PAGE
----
By Brian K Vaughan and Pia Guerra
It is somewhat ironic that a comic book in which 99% of the characters are female focuses on the sole male character. But that is the world we live in, and I give the authors of Y: The Last Man credit for inventing a very simple but enthralling scenario. The situation is this: an unknown virus has killed all mammals on Earth that carry a Y chromosome – ie, all men – except for Yorick, an American loser, and his pet monkey, Ampersand.
Vaughan therefore sets up a very exciting and dynamic narrative: Yorick must be protected from the virus or the people behind it, the mystery of the attack itself must be uncovered and at the same time, civilisation must continue to operate despite a 50% drop in human population, which is an effective 80% drop in societal organisation since men held most of the power in the world before the virus.
This scenario means that Vaughan can explore how the world would work in light of such a catastrophe and if women were in charge. Although this series of comic books is gripping and exciting, with plenty of twists, here is where it falls down. Because it is a comic book inspired by other comic books and Hollywood, Y: The Last Man cannot imagine a women-only world through anything other than a male lens. This means that the baddies are testosterone-fuelled warrior bitches. If the book’s silly premise came true, doubtless there would be such a group. But it feels very convenient, very Hollywood, very male, to place them at the forefront of the baddie camp.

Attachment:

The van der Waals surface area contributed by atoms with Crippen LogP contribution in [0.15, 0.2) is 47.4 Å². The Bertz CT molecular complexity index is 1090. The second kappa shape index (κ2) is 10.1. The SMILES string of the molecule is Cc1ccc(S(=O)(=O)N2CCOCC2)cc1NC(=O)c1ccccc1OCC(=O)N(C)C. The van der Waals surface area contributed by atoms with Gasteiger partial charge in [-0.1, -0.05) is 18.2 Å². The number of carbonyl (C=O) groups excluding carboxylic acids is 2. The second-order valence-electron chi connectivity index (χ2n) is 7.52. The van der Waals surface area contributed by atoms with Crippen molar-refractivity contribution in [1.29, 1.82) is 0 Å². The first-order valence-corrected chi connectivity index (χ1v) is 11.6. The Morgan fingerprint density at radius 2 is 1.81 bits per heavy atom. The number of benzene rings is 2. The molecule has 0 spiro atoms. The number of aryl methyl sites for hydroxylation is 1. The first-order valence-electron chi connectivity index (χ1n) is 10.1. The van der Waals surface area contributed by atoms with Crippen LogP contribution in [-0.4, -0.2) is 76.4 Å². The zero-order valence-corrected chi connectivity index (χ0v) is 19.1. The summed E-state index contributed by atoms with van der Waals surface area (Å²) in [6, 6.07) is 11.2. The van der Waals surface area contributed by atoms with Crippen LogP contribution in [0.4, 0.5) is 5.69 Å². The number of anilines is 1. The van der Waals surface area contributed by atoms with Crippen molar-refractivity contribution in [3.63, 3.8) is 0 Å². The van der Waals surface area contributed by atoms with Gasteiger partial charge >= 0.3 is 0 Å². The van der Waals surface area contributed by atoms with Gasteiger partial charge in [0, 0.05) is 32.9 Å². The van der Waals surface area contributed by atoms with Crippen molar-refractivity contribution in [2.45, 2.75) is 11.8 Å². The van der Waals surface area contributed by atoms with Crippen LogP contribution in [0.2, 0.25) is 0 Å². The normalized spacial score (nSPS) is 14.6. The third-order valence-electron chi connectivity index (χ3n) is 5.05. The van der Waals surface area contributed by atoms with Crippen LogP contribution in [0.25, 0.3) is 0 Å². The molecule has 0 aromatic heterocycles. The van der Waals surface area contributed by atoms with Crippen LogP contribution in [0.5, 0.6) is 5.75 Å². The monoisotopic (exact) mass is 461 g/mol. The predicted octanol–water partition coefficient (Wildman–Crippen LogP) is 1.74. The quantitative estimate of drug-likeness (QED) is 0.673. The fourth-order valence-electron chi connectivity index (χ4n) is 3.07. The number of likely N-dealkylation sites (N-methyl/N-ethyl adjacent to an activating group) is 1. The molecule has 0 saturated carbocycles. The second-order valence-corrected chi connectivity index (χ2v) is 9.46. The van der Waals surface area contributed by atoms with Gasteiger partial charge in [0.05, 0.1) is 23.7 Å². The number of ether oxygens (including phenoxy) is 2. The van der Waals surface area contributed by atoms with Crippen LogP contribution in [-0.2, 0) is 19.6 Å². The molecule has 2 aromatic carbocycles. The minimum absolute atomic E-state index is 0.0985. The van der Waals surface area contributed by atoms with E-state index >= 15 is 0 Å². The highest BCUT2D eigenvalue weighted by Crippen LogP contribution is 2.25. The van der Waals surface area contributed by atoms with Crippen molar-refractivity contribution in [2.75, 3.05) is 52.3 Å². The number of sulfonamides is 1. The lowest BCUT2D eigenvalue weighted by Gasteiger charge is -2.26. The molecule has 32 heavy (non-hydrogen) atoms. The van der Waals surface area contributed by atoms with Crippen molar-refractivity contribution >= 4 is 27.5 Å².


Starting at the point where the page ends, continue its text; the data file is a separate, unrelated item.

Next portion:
Nevertheless, this is old-fashioned, action-packed, quick-witted fun. One has to be aware of the biases and privileges portrayed unconsciously, but the bright artwork and the sharp quips make it very entertaining at least.